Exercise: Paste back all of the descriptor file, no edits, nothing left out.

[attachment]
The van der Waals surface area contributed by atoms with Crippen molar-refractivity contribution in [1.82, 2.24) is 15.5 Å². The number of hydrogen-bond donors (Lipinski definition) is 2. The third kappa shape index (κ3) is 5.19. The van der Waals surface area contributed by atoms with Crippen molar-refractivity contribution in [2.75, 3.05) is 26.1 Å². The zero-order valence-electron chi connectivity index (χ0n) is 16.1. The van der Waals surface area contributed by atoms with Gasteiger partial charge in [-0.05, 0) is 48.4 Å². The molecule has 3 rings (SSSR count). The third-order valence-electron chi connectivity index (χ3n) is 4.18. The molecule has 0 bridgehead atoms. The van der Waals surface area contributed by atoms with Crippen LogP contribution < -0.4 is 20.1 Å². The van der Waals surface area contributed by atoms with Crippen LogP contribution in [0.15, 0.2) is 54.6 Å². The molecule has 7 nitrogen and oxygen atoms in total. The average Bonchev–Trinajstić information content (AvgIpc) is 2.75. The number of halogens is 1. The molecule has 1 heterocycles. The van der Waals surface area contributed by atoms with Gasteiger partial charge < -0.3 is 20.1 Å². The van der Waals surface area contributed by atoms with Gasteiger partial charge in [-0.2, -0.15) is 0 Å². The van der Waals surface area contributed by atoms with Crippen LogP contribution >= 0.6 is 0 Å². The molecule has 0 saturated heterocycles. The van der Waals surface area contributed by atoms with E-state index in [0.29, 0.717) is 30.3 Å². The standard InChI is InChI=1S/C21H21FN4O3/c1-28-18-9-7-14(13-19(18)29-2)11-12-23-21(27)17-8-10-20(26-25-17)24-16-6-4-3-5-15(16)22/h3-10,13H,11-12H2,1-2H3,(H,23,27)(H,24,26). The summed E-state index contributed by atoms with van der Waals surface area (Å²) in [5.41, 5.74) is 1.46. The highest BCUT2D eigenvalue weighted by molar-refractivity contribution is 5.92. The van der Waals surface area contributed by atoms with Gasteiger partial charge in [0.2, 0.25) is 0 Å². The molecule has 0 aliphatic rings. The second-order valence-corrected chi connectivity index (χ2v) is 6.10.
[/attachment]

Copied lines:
The van der Waals surface area contributed by atoms with Crippen molar-refractivity contribution in [1.82, 2.24) is 15.5 Å². The number of hydrogen-bond donors (Lipinski definition) is 2. The third kappa shape index (κ3) is 5.19. The van der Waals surface area contributed by atoms with Crippen molar-refractivity contribution in [2.75, 3.05) is 26.1 Å². The zero-order valence-electron chi connectivity index (χ0n) is 16.1. The van der Waals surface area contributed by atoms with Gasteiger partial charge in [-0.05, 0) is 48.4 Å². The molecule has 3 rings (SSSR count). The third-order valence-electron chi connectivity index (χ3n) is 4.18. The molecule has 0 bridgehead atoms. The van der Waals surface area contributed by atoms with Crippen LogP contribution < -0.4 is 20.1 Å². The van der Waals surface area contributed by atoms with Crippen LogP contribution in [0.15, 0.2) is 54.6 Å². The molecule has 7 nitrogen and oxygen atoms in total. The average Bonchev–Trinajstić information content (AvgIpc) is 2.75. The number of halogens is 1. The molecule has 1 heterocycles. The van der Waals surface area contributed by atoms with Gasteiger partial charge < -0.3 is 20.1 Å². The van der Waals surface area contributed by atoms with Gasteiger partial charge in [-0.2, -0.15) is 0 Å². The van der Waals surface area contributed by atoms with Crippen LogP contribution >= 0.6 is 0 Å². The molecule has 0 saturated heterocycles. The van der Waals surface area contributed by atoms with E-state index in [0.29, 0.717) is 30.3 Å². The standard InChI is InChI=1S/C21H21FN4O3/c1-28-18-9-7-14(13-19(18)29-2)11-12-23-21(27)17-8-10-20(26-25-17)24-16-6-4-3-5-15(16)22/h3-10,13H,11-12H2,1-2H3,(H,23,27)(H,24,26). The summed E-state index contributed by atoms with van der Waals surface area (Å²) in [5.41, 5.74) is 1.46. The highest BCUT2D eigenvalue weighted by molar-refractivity contribution is 5.92. The van der Waals surface area contributed by atoms with Gasteiger partial charge in [0.2, 0.25) is 0 Å². The molecule has 0 aliphatic rings. The second-order valence-corrected chi connectivity index (χ2v) is 6.10.